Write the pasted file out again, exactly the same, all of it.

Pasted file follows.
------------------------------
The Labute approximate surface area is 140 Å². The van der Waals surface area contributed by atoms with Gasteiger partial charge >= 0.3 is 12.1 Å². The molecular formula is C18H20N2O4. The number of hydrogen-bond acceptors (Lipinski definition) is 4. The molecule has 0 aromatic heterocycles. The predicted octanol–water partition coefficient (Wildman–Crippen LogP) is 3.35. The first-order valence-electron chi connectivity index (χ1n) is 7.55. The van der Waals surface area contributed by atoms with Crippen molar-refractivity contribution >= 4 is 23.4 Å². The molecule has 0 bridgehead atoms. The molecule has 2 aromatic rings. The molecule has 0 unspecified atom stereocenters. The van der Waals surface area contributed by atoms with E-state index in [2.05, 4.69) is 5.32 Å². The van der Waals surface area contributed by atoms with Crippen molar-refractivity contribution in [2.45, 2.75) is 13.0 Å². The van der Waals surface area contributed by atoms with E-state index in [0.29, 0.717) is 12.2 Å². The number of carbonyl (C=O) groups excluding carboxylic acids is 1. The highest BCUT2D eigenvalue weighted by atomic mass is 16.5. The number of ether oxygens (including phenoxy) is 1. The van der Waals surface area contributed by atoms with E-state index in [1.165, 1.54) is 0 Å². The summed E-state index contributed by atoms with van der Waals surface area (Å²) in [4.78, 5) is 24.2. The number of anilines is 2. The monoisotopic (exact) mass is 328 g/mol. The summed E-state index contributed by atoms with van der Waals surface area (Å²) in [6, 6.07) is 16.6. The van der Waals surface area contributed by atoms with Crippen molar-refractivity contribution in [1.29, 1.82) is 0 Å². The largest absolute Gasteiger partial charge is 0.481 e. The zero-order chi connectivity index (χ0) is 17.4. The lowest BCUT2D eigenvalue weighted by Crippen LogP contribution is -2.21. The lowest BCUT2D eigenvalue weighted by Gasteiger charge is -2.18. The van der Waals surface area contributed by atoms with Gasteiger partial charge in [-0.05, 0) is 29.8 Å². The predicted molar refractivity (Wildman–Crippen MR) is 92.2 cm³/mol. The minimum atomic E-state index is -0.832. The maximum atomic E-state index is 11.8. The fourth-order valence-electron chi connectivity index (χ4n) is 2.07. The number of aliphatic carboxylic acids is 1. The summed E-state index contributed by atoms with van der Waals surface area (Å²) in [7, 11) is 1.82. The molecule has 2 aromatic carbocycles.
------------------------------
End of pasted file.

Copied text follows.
The Labute approximate surface area is 140 Å². The van der Waals surface area contributed by atoms with Gasteiger partial charge >= 0.3 is 12.1 Å². The molecular formula is C18H20N2O4. The number of hydrogen-bond acceptors (Lipinski definition) is 4. The molecule has 0 aromatic heterocycles. The predicted octanol–water partition coefficient (Wildman–Crippen LogP) is 3.35. The first-order valence-electron chi connectivity index (χ1n) is 7.55. The van der Waals surface area contributed by atoms with Crippen molar-refractivity contribution >= 4 is 23.4 Å². The molecule has 0 bridgehead atoms. The molecule has 2 aromatic rings. The molecule has 0 unspecified atom stereocenters. The van der Waals surface area contributed by atoms with E-state index in [2.05, 4.69) is 5.32 Å². The van der Waals surface area contributed by atoms with Crippen molar-refractivity contribution in [2.45, 2.75) is 13.0 Å². The van der Waals surface area contributed by atoms with E-state index in [0.29, 0.717) is 12.2 Å². The number of carbonyl (C=O) groups excluding carboxylic acids is 1. The highest BCUT2D eigenvalue weighted by atomic mass is 16.5. The number of ether oxygens (including phenoxy) is 1. The van der Waals surface area contributed by atoms with E-state index in [1.165, 1.54) is 0 Å². The summed E-state index contributed by atoms with van der Waals surface area (Å²) in [4.78, 5) is 24.2. The number of anilines is 2. The monoisotopic (exact) mass is 328 g/mol. The summed E-state index contributed by atoms with van der Waals surface area (Å²) in [6, 6.07) is 16.6. The van der Waals surface area contributed by atoms with Crippen molar-refractivity contribution in [1.29, 1.82) is 0 Å². The largest absolute Gasteiger partial charge is 0.481 e. The zero-order chi connectivity index (χ0) is 17.4. The lowest BCUT2D eigenvalue weighted by Crippen LogP contribution is -2.21. The lowest BCUT2D eigenvalue weighted by Gasteiger charge is -2.18. The van der Waals surface area contributed by atoms with Gasteiger partial charge in [-0.05, 0) is 29.8 Å². The predicted molar refractivity (Wildman–Crippen MR) is 92.2 cm³/mol. The minimum atomic E-state index is -0.832. The maximum atomic E-state index is 11.8. The fourth-order valence-electron chi connectivity index (χ4n) is 2.07. The number of aliphatic carboxylic acids is 1. The summed E-state index contributed by atoms with van der Waals surface area (Å²) in [7, 11) is 1.82. The molecule has 2 aromatic carbocycles.